Trade uncertainty in Africa was exacerbated by the impact of the pandemic, which resulted in a twin supply-demand shock - supply was affected by mass production shutdowns and supply chain blockages and demand for products from Africa decreased. For example, the global demand for commodities such as steel and copper from Africa was markedly reduced during the pandemic. As a result, financial institutions and traders had to adapt and restructure transactions, and there have been some casualties. Further, oil rich countries in Africa that were badly affected by the global oil price crash have not yet recovered. However, Africa is showing signs of revival, mostly due to international traders who have spotted opportunities in the continent.
There were massive breakages in key links in global trade supply chains in the last year, with issues including route congestion and blockages, manufacturing shutdowns, a deficit of skilled labour, a global shortage of key logistics components, a lack of space in warehouses, a spike in transportation costs and substantially increased demand for goods around the world, post-lockdown. As a result, countries have been looking at ways to relink broken chains. Last year, the African Union African Peer Review Mechanism 2020 highlighted Africa’s supply chain challenges and overreliance on foreign trade and suggested that the continent boost its manufacturing capacity to build a strong African supply chain that could not be weakened by global blockages.
With the rollout of COVID-19 vaccines, the world is eager to return to normal. However, the complexity of the challenges Africa was already facing—including poor infrastructure, high youth unemployment, rapidly increasing debt, and climate change—means that the region’s recovery is likely to be uneven and far behind much of the rest of the world. Moreover, of its 1.3 billion people, less than 8 percent of Africans have been fully vaccinated. Despite these obstacles, the region’s future remains bright: Its innovative youth are creating and utilizing technologies to improve livelihoods throughout the region, and leaders are using the economic recovery to rethink and reset development strategies instead of returning to the status quo. At the same time, Africa’s women and girls have emerged as influential and aspirational leaders not only within the continent, but for the world. Also, Africa is actively looking to leverage its collective power and impressive growth potential to collaborate with emerging external partners. In this way, this year’s Foresight Africa report will examine the most pressing issues facing the region in 2022. This year’s panel will feature high-level global experts to discuss critical issues for the region’s recovery, including policies for economic recovery, shoring up Africa’s public health systems, empowering African women and girls, addressing the impacts of climate change, harnessing technology for improved livelihoods, and exploring partnerships with emerging global players.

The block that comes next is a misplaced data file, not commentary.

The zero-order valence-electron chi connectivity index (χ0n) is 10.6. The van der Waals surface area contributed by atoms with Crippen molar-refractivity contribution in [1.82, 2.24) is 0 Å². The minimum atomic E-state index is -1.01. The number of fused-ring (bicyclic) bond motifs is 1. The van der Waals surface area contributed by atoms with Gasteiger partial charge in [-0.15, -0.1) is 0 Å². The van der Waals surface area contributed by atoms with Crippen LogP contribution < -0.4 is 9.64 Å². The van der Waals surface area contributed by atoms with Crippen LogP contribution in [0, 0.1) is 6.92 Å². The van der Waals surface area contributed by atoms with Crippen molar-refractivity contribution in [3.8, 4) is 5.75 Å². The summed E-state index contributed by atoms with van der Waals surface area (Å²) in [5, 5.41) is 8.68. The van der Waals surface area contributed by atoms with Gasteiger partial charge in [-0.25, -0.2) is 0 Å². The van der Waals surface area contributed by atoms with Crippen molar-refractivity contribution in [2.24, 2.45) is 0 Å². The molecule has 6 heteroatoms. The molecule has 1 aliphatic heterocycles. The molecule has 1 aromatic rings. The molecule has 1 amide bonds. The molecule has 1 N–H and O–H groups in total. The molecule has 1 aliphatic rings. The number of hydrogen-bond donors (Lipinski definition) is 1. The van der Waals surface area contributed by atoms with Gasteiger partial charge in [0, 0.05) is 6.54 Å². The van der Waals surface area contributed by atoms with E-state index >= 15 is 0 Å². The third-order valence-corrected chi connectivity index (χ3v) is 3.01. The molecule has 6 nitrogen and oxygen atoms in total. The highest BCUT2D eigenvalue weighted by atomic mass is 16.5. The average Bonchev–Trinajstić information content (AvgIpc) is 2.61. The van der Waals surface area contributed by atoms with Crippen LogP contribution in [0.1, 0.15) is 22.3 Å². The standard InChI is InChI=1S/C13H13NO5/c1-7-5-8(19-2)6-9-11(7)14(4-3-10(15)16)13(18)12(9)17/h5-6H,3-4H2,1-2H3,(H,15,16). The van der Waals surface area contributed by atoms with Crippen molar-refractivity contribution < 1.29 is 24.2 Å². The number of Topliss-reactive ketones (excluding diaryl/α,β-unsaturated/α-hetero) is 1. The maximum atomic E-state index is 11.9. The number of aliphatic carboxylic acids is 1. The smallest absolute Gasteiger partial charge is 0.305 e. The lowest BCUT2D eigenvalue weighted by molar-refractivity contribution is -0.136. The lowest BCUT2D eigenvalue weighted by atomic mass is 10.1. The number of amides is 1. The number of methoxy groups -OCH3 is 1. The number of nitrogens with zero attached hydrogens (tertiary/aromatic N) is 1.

AfCFTA on track to lift 100 million Africans out of poverty by 2035 (The East African)
The AfCFTA market comes with many opportunities, some of which are highlight in this article: Consumer welfare gains; Attract investments; Job creation; Eliminate poverty; Income distribution.
What you need to know about the African Continental Free Trade Area (African Business Magazine)
The AfCFTA aims to reduce tariffs among members and covers policy areas such as trade facilitation and services, as well as regulatory measures such as sanitary standards and technical barriers to trade. As of 9 September 2021, 38 of the 54 signatories had deposited their instruments of ratification with the chair of the African Union Commission, according to the Tralac Trade Law Centre. The AfCFTA Secretariat, an autonomous body within the African Union based in Accra, Ghana, and led by secretary general Wamkele Mene, is responsible for coordinating the implementation of the agreement.
Understanding the AfCFTA: Guide for Small and Medium-Sized Enterprises in the ECOWAS Region, was created to help small business owners, traders and producers, especially women, in the Economic Community of West African States (ECOWAS) region understand how the African Continental Free Trade Area (AfCFTA) works so that they can be in a position to make the best use of the business opportunities that can be found within the AfCFTA, including trading more easily across the continent and adding value to goods and services. The guide was produced by the ECOWAS Commission with support from UNDP.
International trade experts, Appiah Kusi-Adomako and Dode Seidu, have called on the private sector to familiarize themselves with the rules of origin regime under which AfCFTA trading is permitted. According to them, adequate knowledge of the rules of origin would help manufacturers and traders in the private sector position themselves adequately to benefit from the free market. Rules of origin are, in international trade, legal standards supporting the differential treatment of some products based on their country or region of origin. In the case of the African Continental Free Trade Area, because party states have made substantial tariff concessions that hitherto, were key contributors to national revenues, the experts say rules of origin are of utmost essence for intra-regional trading.
“AfCFTA has allowed us to export to a wide market duty-free, quota-free. When you learn and understand the rules and their dynamics, it would help you know where you source your raw materials from, and what kind of processes you need to add to it to qualify for export under AfCFTA without